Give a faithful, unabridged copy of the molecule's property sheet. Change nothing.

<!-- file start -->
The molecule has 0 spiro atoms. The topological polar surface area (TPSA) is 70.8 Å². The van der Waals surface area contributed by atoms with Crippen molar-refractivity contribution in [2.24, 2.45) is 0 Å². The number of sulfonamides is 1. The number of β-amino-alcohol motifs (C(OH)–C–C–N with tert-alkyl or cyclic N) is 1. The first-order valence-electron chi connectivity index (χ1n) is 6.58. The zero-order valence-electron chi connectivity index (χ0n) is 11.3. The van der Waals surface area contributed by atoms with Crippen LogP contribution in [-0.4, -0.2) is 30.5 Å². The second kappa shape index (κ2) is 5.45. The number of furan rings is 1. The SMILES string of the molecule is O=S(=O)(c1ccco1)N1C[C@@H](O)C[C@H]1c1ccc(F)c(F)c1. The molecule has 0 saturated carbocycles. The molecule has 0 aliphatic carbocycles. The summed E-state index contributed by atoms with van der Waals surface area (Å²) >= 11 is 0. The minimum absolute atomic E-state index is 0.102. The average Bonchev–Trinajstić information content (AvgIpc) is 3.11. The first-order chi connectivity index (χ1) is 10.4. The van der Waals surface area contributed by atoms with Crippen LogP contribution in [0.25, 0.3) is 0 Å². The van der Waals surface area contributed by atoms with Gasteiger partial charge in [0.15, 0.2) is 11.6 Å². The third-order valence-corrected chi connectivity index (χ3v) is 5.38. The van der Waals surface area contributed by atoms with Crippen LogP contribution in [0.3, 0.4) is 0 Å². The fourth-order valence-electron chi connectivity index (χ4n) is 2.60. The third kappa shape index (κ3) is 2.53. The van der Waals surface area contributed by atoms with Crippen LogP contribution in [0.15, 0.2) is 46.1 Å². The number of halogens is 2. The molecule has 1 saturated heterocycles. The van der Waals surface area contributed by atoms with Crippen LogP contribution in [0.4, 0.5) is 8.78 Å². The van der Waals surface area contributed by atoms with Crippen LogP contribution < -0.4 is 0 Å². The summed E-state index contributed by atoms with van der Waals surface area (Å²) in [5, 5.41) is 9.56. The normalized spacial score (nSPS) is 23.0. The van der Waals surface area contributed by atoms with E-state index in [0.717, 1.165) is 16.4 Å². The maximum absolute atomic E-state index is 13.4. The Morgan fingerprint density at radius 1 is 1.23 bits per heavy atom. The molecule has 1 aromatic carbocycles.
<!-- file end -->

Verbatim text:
The molecule has 0 spiro atoms. The topological polar surface area (TPSA) is 70.8 Å². The van der Waals surface area contributed by atoms with Crippen molar-refractivity contribution in [2.24, 2.45) is 0 Å². The number of sulfonamides is 1. The number of β-amino-alcohol motifs (C(OH)–C–C–N with tert-alkyl or cyclic N) is 1. The first-order valence-electron chi connectivity index (χ1n) is 6.58. The zero-order valence-electron chi connectivity index (χ0n) is 11.3. The van der Waals surface area contributed by atoms with Crippen LogP contribution in [-0.4, -0.2) is 30.5 Å². The second kappa shape index (κ2) is 5.45. The number of furan rings is 1. The SMILES string of the molecule is O=S(=O)(c1ccco1)N1C[C@@H](O)C[C@H]1c1ccc(F)c(F)c1. The molecule has 0 saturated carbocycles. The molecule has 0 aliphatic carbocycles. The summed E-state index contributed by atoms with van der Waals surface area (Å²) >= 11 is 0. The minimum absolute atomic E-state index is 0.102. The average Bonchev–Trinajstić information content (AvgIpc) is 3.11. The first-order chi connectivity index (χ1) is 10.4. The van der Waals surface area contributed by atoms with Crippen LogP contribution in [0.25, 0.3) is 0 Å². The van der Waals surface area contributed by atoms with Gasteiger partial charge in [0.15, 0.2) is 11.6 Å². The third-order valence-corrected chi connectivity index (χ3v) is 5.38. The van der Waals surface area contributed by atoms with Crippen LogP contribution in [0.3, 0.4) is 0 Å². The fourth-order valence-electron chi connectivity index (χ4n) is 2.60. The third kappa shape index (κ3) is 2.53. The van der Waals surface area contributed by atoms with Crippen LogP contribution in [0.15, 0.2) is 46.1 Å². The number of halogens is 2. The molecule has 1 saturated heterocycles. The van der Waals surface area contributed by atoms with Crippen LogP contribution in [0.4, 0.5) is 8.78 Å². The van der Waals surface area contributed by atoms with Crippen LogP contribution < -0.4 is 0 Å². The summed E-state index contributed by atoms with van der Waals surface area (Å²) in [5, 5.41) is 9.56. The normalized spacial score (nSPS) is 23.0. The van der Waals surface area contributed by atoms with E-state index in [0.717, 1.165) is 16.4 Å². The maximum absolute atomic E-state index is 13.4. The Morgan fingerprint density at radius 1 is 1.23 bits per heavy atom. The molecule has 1 aromatic carbocycles.